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How to Mix Certo and Grape Juice for Arthritis

Certo and grape juice (the purple pectin remedy) can lower cholesterol, make arteries more flexible and ease arthritis pain.

One of the oldest home remedies in the People’s Pharmacy pharmacopeia is a combination of Certo and grape juice for arthritis. Most people have never heard of Certo. That’s because home canning has pretty much gone the way of the buggy whip. People who make their own jams and jellies, however, are very familiar with Certo. It contains plant pectin, which thickens such treats. Years ago we heard that the “purple pectin” remedy eases the pain of osteoarthritis. But are there hidden dangers. Read on to learn how to protect yourself. 

What the Heck is Certo?

Q. I have been reading in your newspaper column that mixing Certo with grape juice for arthritis pain will also lower cholesterol.

What the heck is Certo? Where would I find it and how much do you put in grape juice? How does this concoction differ from another folk remedy that involves apple juice, apple cider vinegar and grape juice for arthritis?

What is the theory behind why such remedies might work? I am sure others, like me, would appreciate some background information about the mechanism behind these approaches.

A. The very first time we heard about the “purple pectin remedy” was in 1998. That was when we published this exchange in our syndicated newspaper column:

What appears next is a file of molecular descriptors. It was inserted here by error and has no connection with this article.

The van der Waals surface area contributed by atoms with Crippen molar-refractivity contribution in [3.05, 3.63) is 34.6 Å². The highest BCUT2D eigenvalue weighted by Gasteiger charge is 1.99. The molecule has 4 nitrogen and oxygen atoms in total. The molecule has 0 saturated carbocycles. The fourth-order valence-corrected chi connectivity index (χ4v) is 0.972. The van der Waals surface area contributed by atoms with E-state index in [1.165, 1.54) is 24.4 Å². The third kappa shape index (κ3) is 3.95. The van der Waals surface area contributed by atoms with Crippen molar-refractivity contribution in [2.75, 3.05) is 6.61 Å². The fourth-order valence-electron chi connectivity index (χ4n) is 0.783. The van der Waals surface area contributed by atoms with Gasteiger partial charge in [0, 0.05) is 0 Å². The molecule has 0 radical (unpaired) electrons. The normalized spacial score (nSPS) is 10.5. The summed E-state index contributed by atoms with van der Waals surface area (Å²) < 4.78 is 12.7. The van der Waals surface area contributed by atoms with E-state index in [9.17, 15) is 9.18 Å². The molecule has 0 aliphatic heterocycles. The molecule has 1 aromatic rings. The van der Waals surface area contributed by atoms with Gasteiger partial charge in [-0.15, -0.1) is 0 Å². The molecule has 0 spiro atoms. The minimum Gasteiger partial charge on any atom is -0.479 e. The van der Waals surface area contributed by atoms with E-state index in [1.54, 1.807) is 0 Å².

Q. My wife and I tried golden raisins and gin for arthritis and we were unimpressed. We have discovered something else, though, that seems to work for us.

Take two teaspoons of Certo dissolved in three ounces of grape juice. Do this three times a day. We have been told to cut back to one teaspoon Certo in grape juice twice a day after the joints quit aching.

We buy Certo in the grocery store near the canning jars. It’s simple and cheap and seems to be helping. I am on Coumadin (warfarin) so I can’t take anti-inflammatory drugs like Advil or Aleve.

Our answer on March 2, 1998:

A. Certo contains pectin, a natural ingredient found in the cell walls of plants. It is used as a thickening agent in jams, jellies and puddings. Grapefruit pectin has been used to lower cholesterol, but this is the first we’ve heard of using pectin for arthritis pain. Though there is no scientific evidence to suggest it would be helpful against sore joints, it does seem safe. We welcome comments from readers.

Reports from Readers About Certo and Grape Juice for Arthritis:

Since that day we have received an extraordinary number of positive responses from readers of our column, listeners to our nationally distributed public radio show and visitors to this website. Apparently the remedy dates back to the 1940s. We have included just a few stories at the bottom of this post.

How Does This Remedy Work?